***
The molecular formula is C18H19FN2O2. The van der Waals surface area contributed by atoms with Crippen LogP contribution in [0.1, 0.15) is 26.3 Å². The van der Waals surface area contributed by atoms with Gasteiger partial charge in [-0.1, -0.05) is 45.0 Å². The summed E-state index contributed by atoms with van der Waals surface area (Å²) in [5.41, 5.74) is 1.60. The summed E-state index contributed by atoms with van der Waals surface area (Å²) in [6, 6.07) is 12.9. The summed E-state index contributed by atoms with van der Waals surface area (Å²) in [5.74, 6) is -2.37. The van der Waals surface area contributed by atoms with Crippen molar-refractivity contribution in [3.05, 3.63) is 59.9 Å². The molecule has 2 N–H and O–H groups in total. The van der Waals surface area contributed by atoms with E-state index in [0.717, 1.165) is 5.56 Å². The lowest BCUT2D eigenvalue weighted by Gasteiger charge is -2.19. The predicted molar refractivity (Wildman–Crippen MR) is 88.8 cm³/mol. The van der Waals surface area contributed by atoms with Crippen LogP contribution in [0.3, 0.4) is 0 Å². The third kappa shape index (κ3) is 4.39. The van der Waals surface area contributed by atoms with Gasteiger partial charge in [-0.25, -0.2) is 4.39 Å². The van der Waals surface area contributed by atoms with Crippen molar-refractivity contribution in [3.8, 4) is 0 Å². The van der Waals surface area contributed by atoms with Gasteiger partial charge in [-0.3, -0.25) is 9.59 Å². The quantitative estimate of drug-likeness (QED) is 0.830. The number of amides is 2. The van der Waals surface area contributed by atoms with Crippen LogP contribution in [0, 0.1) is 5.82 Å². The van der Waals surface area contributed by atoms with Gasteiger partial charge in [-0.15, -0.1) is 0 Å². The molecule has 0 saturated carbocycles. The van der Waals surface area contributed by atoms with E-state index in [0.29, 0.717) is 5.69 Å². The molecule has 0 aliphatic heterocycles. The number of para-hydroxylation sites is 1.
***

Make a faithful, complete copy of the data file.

The molecular formula is C18H19FN2O2. The van der Waals surface area contributed by atoms with Crippen LogP contribution in [0.1, 0.15) is 26.3 Å². The van der Waals surface area contributed by atoms with Gasteiger partial charge in [-0.1, -0.05) is 45.0 Å². The summed E-state index contributed by atoms with van der Waals surface area (Å²) in [5.41, 5.74) is 1.60. The summed E-state index contributed by atoms with van der Waals surface area (Å²) in [6, 6.07) is 12.9. The summed E-state index contributed by atoms with van der Waals surface area (Å²) in [5.74, 6) is -2.37. The van der Waals surface area contributed by atoms with Crippen molar-refractivity contribution in [3.05, 3.63) is 59.9 Å². The molecule has 2 N–H and O–H groups in total. The van der Waals surface area contributed by atoms with E-state index in [0.717, 1.165) is 5.56 Å². The lowest BCUT2D eigenvalue weighted by Gasteiger charge is -2.19. The predicted molar refractivity (Wildman–Crippen MR) is 88.8 cm³/mol. The van der Waals surface area contributed by atoms with Crippen LogP contribution in [0.3, 0.4) is 0 Å². The third kappa shape index (κ3) is 4.39. The van der Waals surface area contributed by atoms with Gasteiger partial charge in [-0.25, -0.2) is 4.39 Å². The van der Waals surface area contributed by atoms with Crippen molar-refractivity contribution in [3.8, 4) is 0 Å². The van der Waals surface area contributed by atoms with Gasteiger partial charge in [-0.3, -0.25) is 9.59 Å². The quantitative estimate of drug-likeness (QED) is 0.830. The number of amides is 2. The van der Waals surface area contributed by atoms with Crippen LogP contribution in [0, 0.1) is 5.82 Å². The van der Waals surface area contributed by atoms with Gasteiger partial charge in [-0.15, -0.1) is 0 Å². The molecule has 0 saturated carbocycles. The van der Waals surface area contributed by atoms with E-state index in [0.29, 0.717) is 5.69 Å². The molecule has 0 aliphatic heterocycles. The number of para-hydroxylation sites is 1.